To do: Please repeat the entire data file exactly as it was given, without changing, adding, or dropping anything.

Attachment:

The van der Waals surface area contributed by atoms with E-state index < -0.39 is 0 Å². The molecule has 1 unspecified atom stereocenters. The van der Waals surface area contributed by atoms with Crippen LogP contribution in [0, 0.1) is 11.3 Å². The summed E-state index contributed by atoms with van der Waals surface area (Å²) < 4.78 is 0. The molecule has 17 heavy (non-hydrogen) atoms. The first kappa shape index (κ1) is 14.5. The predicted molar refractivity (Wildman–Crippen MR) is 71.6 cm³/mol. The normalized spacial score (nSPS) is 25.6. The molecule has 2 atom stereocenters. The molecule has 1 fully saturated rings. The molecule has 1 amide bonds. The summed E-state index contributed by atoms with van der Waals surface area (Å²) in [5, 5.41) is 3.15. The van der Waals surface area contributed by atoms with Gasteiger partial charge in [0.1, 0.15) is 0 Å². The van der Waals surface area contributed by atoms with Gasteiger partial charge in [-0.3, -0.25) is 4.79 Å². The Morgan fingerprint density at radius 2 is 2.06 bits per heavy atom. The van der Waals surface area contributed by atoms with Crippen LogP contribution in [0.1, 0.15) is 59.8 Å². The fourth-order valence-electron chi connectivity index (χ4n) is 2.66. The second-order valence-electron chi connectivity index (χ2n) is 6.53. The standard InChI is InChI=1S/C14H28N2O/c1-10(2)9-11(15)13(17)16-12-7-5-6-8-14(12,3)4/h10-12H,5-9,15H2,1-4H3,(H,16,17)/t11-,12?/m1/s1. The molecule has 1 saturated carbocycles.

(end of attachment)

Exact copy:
The van der Waals surface area contributed by atoms with E-state index < -0.39 is 0 Å². The molecule has 1 unspecified atom stereocenters. The van der Waals surface area contributed by atoms with Crippen LogP contribution in [0, 0.1) is 11.3 Å². The summed E-state index contributed by atoms with van der Waals surface area (Å²) < 4.78 is 0. The molecule has 17 heavy (non-hydrogen) atoms. The first kappa shape index (κ1) is 14.5. The predicted molar refractivity (Wildman–Crippen MR) is 71.6 cm³/mol. The normalized spacial score (nSPS) is 25.6. The molecule has 2 atom stereocenters. The molecule has 1 fully saturated rings. The molecule has 1 amide bonds. The summed E-state index contributed by atoms with van der Waals surface area (Å²) in [5, 5.41) is 3.15. The van der Waals surface area contributed by atoms with Gasteiger partial charge in [0.1, 0.15) is 0 Å². The van der Waals surface area contributed by atoms with Gasteiger partial charge in [-0.3, -0.25) is 4.79 Å². The Morgan fingerprint density at radius 2 is 2.06 bits per heavy atom. The van der Waals surface area contributed by atoms with Crippen LogP contribution in [0.1, 0.15) is 59.8 Å². The fourth-order valence-electron chi connectivity index (χ4n) is 2.66. The second-order valence-electron chi connectivity index (χ2n) is 6.53. The standard InChI is InChI=1S/C14H28N2O/c1-10(2)9-11(15)13(17)16-12-7-5-6-8-14(12,3)4/h10-12H,5-9,15H2,1-4H3,(H,16,17)/t11-,12?/m1/s1. The molecule has 1 saturated carbocycles.